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Both short and long distance migrants use energy-minimizing migration strategies in North American herring gulls.

https://arctichealth.org/en/permalink/ahliterature305580
Source
Mov Ecol. 2020; 8:26
Publication Type
Journal Article
Date
2020
Author
Christine M Anderson
H Grant Gilchrist
Robert A Ronconi
Katherine R Shlepr
Daniel E Clark
David A Fifield
Gregory J Robertson
Mark L Mallory
Author Affiliation
Department of Biology, Acadia University, 33 Westwood Ave, Wolfville, NS B4P 2R6 Canada.
Source
Mov Ecol. 2020; 8:26
Date
2020
Language
English
Publication Type
Journal Article
Abstract
Recent studies have proposed that birds migrating short distances migrate at an overall slower pace, minimizing energy expenditure, while birds migrating long distances minimize time spent on migration to cope with seasonal changes in environmental conditions.
We evaluated variability in the migration strategies of Herring Gulls (Larus argentatus), a generalist species with flexible foraging and flight behaviour. We tracked one population of long distance migrants and three populations of short distance migrants, and compared the directness of their migration routes, their overall migration speed, their travel speed, and their use of stopovers.
Our research revealed that Herring Gulls breeding in the eastern Arctic migrate long distances to spend the winter in the Gulf of Mexico, traveling more than four times farther than gulls from Atlantic Canada during autumn migration. While all populations used indirect routes, the long distance migrants were the least direct. We found that regardless of the distance the population traveled, Herring Gulls migrated at a slower overall migration speed than predicted by Optimal Migration Theory, but the long distance migrants had higher speeds on travel days. While long distance migrants used more stopover days overall, relative to the distance travelled all four populations used a similar number of stopover days.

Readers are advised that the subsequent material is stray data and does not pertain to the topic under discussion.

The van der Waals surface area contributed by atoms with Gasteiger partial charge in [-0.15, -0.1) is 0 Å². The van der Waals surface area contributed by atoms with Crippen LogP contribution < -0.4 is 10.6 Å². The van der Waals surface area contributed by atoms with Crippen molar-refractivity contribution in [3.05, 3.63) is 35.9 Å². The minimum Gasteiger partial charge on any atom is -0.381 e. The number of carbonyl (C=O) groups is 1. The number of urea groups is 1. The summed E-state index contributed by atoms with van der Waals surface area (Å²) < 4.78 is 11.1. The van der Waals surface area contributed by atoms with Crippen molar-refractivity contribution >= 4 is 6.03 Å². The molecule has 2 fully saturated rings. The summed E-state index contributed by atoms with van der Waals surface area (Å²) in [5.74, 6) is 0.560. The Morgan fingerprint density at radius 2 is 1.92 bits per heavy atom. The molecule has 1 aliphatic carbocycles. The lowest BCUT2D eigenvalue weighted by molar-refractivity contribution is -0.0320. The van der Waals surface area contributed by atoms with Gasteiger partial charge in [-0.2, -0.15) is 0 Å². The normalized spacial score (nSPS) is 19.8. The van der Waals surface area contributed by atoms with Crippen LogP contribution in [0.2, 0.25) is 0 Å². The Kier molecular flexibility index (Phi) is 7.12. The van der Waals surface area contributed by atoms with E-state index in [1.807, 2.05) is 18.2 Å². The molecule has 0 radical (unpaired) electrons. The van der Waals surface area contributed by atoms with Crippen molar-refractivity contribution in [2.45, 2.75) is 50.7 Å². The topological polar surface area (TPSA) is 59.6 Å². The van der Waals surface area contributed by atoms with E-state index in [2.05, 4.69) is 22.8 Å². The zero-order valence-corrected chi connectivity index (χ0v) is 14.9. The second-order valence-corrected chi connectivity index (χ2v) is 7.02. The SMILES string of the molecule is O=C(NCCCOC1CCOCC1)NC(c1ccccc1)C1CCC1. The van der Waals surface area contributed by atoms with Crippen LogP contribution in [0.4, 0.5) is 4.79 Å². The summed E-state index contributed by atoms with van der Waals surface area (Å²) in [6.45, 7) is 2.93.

When taken in context with other studies, we expect that the migration strategies of flexible generalist species like Herring Gulls may be more influenced by habitat and food resources than migration distance.
PubMed ID
32549986 View in PubMed
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Winter home range and habitat selection differs among breeding populations of herring gulls in eastern North America.

https://arctichealth.org/en/permalink/ahliterature298867
Source
Mov Ecol. 2019; 7:8
Publication Type
Journal Article
Date
2019
Author
Christine M Anderson
H Grant Gilchrist
Robert A Ronconi
Katherine R Shlepr
Daniel E Clark
D V Chip Weseloh
Gregory J Roberston
Mark L Mallory
Author Affiliation
1Department of Biology, Acadia University, 33 Westwood Ave, Wolfville, NS B4P 2R6 Canada.
Source
Mov Ecol. 2019; 7:8
Date
2019
Language
English
Publication Type
Journal Article
Abstract
Recognizing the factors influencing migratory individuals throughout their annual cycle is important for understanding the drivers of population dynamics. Previous studies have found that Herring Gulls (Larus argentatus) in the Atlantic region have lower survival rates than those in the Great Lakes and the Arctic. One possible explanation for divergent survival rates among these populations is differences in their non-breeding habitats.
We tracked Herring Gulls from five populations, breeding in the eastern Arctic, the Great Lakes, Newfoundland, Sable Island, and the Bay of Fundy. We assessed the extent of migratory connectivity between breeding and wintering sites, and tested if there were differences in home range size or habitat selection among these populations during the winter.
The tracked Herring Gulls had strong migratory connectivity between their breeding and wintering areas. We found that Herring Gulls from the Arctic spent most of the winter in marine habitats, while the other populations used a wider variety of habitats. However, the Newfoundland and Sable Island populations selected for urban habitats, and almost all individuals the specialized in urban habitats came from one of the three Atlantic populations.
Our results suggest that there could potentially be a link between urban habitat use during the winter and reduced adult survival in Atlantic Canada Herring Gulls.
Notes
ErratumIn: Mov Ecol. 2019 Apr 12;7:13 PMID 31044077
PubMed ID
30891245 View in PubMed
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